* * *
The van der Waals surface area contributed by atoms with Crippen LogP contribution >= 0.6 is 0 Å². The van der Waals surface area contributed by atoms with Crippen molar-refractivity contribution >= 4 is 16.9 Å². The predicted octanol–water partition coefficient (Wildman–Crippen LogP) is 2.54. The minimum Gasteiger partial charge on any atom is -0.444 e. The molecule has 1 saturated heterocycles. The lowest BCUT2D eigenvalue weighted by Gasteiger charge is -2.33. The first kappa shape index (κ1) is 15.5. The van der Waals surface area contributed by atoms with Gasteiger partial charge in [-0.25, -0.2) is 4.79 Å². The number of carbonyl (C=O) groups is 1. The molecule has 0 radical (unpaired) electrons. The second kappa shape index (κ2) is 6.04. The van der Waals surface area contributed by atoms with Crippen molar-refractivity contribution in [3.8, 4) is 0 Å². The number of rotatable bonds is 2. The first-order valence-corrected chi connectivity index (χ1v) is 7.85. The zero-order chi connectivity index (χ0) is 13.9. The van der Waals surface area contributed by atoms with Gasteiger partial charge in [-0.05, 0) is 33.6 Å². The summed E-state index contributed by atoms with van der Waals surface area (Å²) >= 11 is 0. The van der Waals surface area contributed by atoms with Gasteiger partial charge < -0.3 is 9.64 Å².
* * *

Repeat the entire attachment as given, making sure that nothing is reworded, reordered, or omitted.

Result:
The van der Waals surface area contributed by atoms with Crippen LogP contribution >= 0.6 is 0 Å². The van der Waals surface area contributed by atoms with Crippen molar-refractivity contribution >= 4 is 16.9 Å². The predicted octanol–water partition coefficient (Wildman–Crippen LogP) is 2.54. The minimum Gasteiger partial charge on any atom is -0.444 e. The molecule has 1 saturated heterocycles. The lowest BCUT2D eigenvalue weighted by Gasteiger charge is -2.33. The first kappa shape index (κ1) is 15.5. The van der Waals surface area contributed by atoms with Gasteiger partial charge in [-0.25, -0.2) is 4.79 Å². The number of carbonyl (C=O) groups is 1. The molecule has 0 radical (unpaired) electrons. The second kappa shape index (κ2) is 6.04. The van der Waals surface area contributed by atoms with Crippen molar-refractivity contribution in [3.8, 4) is 0 Å². The number of rotatable bonds is 2. The first-order valence-corrected chi connectivity index (χ1v) is 7.85. The zero-order chi connectivity index (χ0) is 13.9. The van der Waals surface area contributed by atoms with Gasteiger partial charge in [-0.05, 0) is 33.6 Å². The summed E-state index contributed by atoms with van der Waals surface area (Å²) >= 11 is 0. The van der Waals surface area contributed by atoms with Gasteiger partial charge < -0.3 is 9.64 Å².